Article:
A Tale of Two Cities By Charles Dickens Book 3: Chapter 13 - Fifty-two

To her father himself, he wrote in the same strain; but, he told her father that he expressly confided his wife and child to his care. And he told him this, very strongly, with the hope of rousing him from any despondency or dangerous retrospect towards which he foresaw he might be tending.

To Mr. Lorry, he commended them all, and explained his worldly affairs. That done, with many added sentences of grateful friendship and warm attachment, all was done. He never thought of Carton. His mind was so full of the others, that he never once thought of him.

He had time to finish these letters before the lights were put out. When he lay down on his straw bed, he thought he had done with this world.

But, it beckoned him back in his sleep, and showed itself in shining forms. Free and happy, back in the old house in Soho (though it had nothing in it like the real house), unaccountably released and light of heart, he was with Lucie again, and she told him it was all a dream, and he had never gone away. A pause of forgetfulness, and then he had even suffered, and had come back to her, dead and at peace, and yet there was no difference in him. Another pause of oblivion, and he awoke in the sombre morning, unconscious where he was or what had happened, until it flashed upon his mind, "this is the day of my death!"

Thus, had he come through the hours, to the day when the fifty-two heads were to fall. And now, while he was composed, and hoped that he could meet the end with quiet heroism, a new action began in his waking thoughts, which was very difficult to master.

He had never seen the instrument that was to terminate his life. How high it was from the ground, how many steps it had, where he would be stood, how he would be touched, whether the touching hands would be dyed red, which way his face would be turned, whether he would be the first, or might be the last: these and many similar questions, in nowise directed by his will, obtruded themselves over and over again, countless times. Neither were they connected with fear: he was conscious of no fear. Rather, they originated in a strange besetting desire to know what to do when the time came; a desire gigantically disproportionate to the few swift moments to which it referred; a wondering that was more like the wondering of some other spirit within his, than his own.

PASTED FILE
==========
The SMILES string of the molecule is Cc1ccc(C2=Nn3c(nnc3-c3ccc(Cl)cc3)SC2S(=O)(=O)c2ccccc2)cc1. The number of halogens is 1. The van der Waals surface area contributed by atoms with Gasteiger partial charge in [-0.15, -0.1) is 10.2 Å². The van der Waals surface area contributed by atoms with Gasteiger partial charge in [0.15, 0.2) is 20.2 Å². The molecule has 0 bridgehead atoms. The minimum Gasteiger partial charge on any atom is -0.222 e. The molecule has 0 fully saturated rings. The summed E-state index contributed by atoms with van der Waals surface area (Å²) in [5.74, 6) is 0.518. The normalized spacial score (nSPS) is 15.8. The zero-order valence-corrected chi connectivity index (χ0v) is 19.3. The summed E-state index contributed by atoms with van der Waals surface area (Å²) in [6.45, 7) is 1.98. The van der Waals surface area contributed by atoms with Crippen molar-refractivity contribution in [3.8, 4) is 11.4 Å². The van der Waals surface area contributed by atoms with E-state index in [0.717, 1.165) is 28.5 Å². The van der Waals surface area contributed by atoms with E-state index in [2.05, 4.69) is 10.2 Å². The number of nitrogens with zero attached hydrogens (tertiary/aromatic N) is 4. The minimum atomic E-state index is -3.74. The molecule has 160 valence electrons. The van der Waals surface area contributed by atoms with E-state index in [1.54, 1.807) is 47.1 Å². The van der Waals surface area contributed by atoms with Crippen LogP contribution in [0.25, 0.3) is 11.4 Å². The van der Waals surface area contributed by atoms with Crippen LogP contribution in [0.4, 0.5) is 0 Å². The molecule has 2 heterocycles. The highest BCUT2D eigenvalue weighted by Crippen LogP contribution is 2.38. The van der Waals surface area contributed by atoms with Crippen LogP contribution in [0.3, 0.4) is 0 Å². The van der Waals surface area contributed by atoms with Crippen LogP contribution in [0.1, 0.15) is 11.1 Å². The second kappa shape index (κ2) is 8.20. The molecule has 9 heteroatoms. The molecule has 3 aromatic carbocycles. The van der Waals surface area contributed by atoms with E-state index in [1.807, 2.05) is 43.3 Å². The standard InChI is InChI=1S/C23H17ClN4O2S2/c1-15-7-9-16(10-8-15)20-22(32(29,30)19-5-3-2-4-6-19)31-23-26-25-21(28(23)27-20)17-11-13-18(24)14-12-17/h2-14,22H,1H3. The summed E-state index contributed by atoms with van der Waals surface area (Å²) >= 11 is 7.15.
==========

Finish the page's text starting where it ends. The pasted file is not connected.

The hours went on as he walked to and fro, and the clocks struck the numbers he would never hear again. Nine gone for ever, ten gone for ever, eleven gone for ever, twelve coming on to pass away. After a hard contest with that eccentric action of thought which had last perplexed him, he had got the better of it. He walked up and down, softly repeating their names to himself. The worst of the strife was over. He could walk up and down, free from distracting fancies, praying for himself and for them.

Twelve gone for ever.

He had been apprised that the final hour was Three, and he knew he would be summoned some time earlier, inasmuch as the tumbrils jolted heavily and slowly through the streets. Therefore, he resolved to keep Two before his mind, as the hour, and so to strengthen himself in the interval that he might be able, after that time, to strengthen others.

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During the day Jerry Cruncher is a porter for Tellson’s Bank. What is his occupation at night?




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